The Ministry of Health shakes up emergency plans to deal with the shortage of drugs | Print edition

By Yoshita Perera

The new central unit recalls the surplus stocks of departmental hospitals; drugs to be redistributed as needed

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Health authorities are jostling contingency plans to overcome drug shortages caused by the worsening economic crisis, with some hospitals warning they only have a few days’ supply of life-saving drugs such as drugs used in treatment of rage.

As part of its emergency measures, the Ministry of Health has decided to put in place a mechanism whereby drugs from the buffer stock of primary health care units and departmental hospitals will be brought to a central unit for distribution. based on a needs assessment, the Sunday Times learn.

The shortage was caused by disruption of supply chains and distribution networks and delays in opening letters of credit (LC) due to lack of foreign exchange. As a result, the ministry has not been able to place regular import orders as it did before the crisis.

Medicines dispensed at the national hospital. Photo by Nilan Maligaspe

Health Minister Keheliya Rambukwella said shortages of some drugs will continue until the ministry receives $400 million in aid from the World Bank to purchase drugs. But he estimated that it would take two months to resolve the crisis.

The World Bank, in a statement on Tuesday, said it would not offer new credit to cash-strapped Sri Lanka until an acceptable economic policy framework was in place.

However, the Bank said it was reallocating funds from previously approved projects to help the government pay for needed medicines, temporary cash transfers to poor and vulnerable households, and other forms of assistance.

“It will take about two months to procure the drugs using the necessary funds, and there will be a shortage across the country until then. To maintain the gap, we want excess drugs in stores to be transported to a central location, leaving minimal stocks in the appropriate health care units,” said Minister Rambukwella. He said the ministry is taking stock of available drugs to prepare a database.

In the meantime, the government also receives private donations. On Thursday, the Ministry of Health received 300,000 euros worth of anesthetic drugs from France.

This week, it was revealed that the current stockpile of anesthetic drugs needed for surgeries would barely last 90 days.

A chief medical officer attached to a primary health care unit in Balangoda said the unit had not yet faced a drug shortage problem. “The central government has asked us to return any excess stock we have. We have sufficient buffer stock for three months. We return most surplus drugs, including antibiotics and paracetamol, to the government, while keeping a stock with us to meet our needs for a month,” he said.

The Puttalam-Marawila Divisional Hospital is also returning additional stock to the central unit. However, a senior medical official said the hospital was facing a shortage of oral antibiotics for children.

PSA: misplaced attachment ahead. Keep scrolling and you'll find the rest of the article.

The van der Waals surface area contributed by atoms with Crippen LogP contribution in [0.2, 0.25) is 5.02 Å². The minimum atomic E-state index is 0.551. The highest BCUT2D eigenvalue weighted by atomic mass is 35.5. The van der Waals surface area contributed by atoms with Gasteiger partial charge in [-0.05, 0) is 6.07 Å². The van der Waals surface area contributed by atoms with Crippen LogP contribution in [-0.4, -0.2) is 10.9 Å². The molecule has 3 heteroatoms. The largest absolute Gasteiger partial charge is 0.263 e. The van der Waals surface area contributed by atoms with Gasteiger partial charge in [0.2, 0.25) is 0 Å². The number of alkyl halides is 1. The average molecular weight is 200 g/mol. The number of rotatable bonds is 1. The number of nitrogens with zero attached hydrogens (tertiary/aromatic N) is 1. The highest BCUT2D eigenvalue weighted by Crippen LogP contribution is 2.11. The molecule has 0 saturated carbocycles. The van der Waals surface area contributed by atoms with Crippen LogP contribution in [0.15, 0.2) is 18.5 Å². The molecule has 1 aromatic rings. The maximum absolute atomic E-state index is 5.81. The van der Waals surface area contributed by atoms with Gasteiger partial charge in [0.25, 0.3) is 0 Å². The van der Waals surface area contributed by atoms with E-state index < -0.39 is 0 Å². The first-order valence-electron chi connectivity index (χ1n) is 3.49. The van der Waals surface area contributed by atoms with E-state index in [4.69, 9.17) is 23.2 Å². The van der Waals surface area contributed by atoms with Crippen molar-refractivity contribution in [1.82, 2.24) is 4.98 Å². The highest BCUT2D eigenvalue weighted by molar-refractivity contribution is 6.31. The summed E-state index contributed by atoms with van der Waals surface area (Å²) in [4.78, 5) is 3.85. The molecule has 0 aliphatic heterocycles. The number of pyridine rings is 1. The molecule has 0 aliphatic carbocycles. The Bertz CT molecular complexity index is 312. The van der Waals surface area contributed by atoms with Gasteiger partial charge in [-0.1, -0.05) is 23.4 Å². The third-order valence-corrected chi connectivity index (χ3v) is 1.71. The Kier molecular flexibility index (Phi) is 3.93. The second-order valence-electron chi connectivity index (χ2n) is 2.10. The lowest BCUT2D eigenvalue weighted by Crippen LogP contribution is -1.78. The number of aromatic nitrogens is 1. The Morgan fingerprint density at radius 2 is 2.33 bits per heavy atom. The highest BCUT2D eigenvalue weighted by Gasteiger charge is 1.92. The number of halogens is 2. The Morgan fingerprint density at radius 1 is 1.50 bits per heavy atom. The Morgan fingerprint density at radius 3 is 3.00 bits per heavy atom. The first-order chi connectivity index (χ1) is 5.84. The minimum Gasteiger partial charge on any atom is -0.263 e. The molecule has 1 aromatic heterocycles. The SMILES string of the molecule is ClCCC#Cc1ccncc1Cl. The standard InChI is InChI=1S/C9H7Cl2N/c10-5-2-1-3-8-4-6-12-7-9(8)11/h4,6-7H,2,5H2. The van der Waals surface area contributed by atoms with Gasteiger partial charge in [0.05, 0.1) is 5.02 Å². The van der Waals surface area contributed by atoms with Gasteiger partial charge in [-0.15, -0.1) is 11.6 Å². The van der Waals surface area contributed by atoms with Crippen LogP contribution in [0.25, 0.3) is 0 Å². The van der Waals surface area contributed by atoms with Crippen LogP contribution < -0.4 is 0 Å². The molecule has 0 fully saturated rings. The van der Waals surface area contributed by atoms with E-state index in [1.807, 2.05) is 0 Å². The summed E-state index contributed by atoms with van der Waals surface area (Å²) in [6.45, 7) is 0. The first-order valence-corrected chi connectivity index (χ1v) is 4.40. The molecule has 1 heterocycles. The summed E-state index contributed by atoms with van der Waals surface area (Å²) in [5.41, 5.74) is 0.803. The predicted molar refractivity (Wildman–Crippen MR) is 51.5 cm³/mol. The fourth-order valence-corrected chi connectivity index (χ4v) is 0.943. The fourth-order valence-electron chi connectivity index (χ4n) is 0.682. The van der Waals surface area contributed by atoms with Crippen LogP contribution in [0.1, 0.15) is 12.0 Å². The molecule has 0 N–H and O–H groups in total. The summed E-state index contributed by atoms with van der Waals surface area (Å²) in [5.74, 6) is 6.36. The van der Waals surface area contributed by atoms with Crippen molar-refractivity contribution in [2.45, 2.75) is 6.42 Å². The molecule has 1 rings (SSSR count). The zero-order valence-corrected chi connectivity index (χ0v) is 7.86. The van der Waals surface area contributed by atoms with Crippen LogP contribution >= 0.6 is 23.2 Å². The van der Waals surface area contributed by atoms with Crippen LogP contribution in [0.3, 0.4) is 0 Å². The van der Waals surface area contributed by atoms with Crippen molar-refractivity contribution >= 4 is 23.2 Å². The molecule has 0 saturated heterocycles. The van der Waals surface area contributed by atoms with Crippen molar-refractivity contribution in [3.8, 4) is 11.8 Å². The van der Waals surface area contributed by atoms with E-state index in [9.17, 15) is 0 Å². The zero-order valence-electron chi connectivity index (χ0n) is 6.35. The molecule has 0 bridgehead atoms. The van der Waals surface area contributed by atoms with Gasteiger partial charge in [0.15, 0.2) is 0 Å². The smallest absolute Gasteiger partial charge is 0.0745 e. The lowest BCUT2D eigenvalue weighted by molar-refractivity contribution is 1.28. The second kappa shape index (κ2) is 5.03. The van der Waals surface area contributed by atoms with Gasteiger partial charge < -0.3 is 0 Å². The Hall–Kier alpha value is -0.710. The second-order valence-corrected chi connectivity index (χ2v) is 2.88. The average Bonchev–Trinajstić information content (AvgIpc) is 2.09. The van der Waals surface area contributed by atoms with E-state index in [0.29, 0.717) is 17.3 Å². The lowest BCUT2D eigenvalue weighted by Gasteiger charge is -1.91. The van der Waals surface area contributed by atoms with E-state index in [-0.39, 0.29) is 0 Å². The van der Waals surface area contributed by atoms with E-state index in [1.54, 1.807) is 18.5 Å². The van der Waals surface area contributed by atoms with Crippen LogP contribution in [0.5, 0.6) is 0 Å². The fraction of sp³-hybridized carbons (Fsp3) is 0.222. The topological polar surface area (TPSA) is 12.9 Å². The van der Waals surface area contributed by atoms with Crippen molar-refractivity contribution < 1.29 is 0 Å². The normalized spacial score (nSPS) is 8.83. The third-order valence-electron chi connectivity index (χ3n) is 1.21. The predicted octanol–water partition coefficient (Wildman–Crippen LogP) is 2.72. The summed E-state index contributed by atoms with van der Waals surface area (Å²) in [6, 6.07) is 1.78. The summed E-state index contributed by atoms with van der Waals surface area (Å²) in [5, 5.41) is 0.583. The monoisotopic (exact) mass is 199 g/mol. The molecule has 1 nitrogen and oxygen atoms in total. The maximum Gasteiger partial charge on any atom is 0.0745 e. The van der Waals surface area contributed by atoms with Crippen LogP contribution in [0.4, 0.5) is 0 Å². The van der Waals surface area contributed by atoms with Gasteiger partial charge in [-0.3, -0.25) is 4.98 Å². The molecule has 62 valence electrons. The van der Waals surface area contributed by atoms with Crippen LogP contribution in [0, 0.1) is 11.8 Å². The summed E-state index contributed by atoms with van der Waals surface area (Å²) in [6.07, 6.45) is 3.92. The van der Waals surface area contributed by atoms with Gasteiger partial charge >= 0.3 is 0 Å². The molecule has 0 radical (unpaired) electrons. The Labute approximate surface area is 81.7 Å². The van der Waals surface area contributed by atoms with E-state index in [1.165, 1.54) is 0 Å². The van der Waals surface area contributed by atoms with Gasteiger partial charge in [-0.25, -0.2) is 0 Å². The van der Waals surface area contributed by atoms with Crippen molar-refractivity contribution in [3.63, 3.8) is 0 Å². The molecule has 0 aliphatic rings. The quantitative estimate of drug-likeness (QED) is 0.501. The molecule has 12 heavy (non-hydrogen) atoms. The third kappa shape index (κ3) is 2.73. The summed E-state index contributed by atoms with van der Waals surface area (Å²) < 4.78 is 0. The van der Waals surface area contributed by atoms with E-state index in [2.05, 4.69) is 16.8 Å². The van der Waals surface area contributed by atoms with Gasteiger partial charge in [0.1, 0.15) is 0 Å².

“Doctors at Colombo National Hospital have already started to regulate the use of paracetamol and surgical consumables such as gloves, gowns, masks, syringes and gauze. We are returning surgical consumables from our stock to the ministry,” the officer said.

Some clinical drugs are already lacking in the four divisional hospitals in the Gampola region.

“Clinical drugs used to treat high blood pressure are already scarce. Antibiotic syrups for toddlers and inhalers are also unavailable. Cotton is also in short supply. The same goes for surgical drugs. These are the main shortage items. However, acute management drugs are available for a few months,” said Gampola Divisional Hospital physician Dr. Amila Panagala.

At Medawachchiya Base Hospital, a key center that treats chronic kidney disease (CKD), dialysis continues daily. The hospital, however, issued a warning, saying the drugs are running out quickly and it could only manage treatment for kidney patients for two months, if supplies are not replenished.

A hospital official confirmed that the ministry had requested details of the additional drugs. “The ministry wants to know the stocks in our possession,” he said, adding that a list was in preparation.

At Colombo South Hospital (Kalubowila), rabies vaccines are only available for a few days. Doctors’ associations have warned that apart from anti-rabies drugs, TnT tablets given to heart patients are also in short supply.

According to the Prime Minister’s office, 76 types of life-saving drugs are missing. The crisis is partly caused by the non-payment of sums due to pharmaceutical companies. The Prime Minister’s Office has estimated that Rs. 33 billion is needed to pay these companies.

The Prime Minister’s Office said Prime Minister Ranil Wickremesinghe had made arrangements to buy drugs from India using $200 million from India’s line of credit.

The Prime Minister also requested a report on existing stocks of essential pharmaceuticals and a list of medicines in shortage. The government has also decided to amend the Medicines Regulatory Authority Act to address the medicine shortage crisis.

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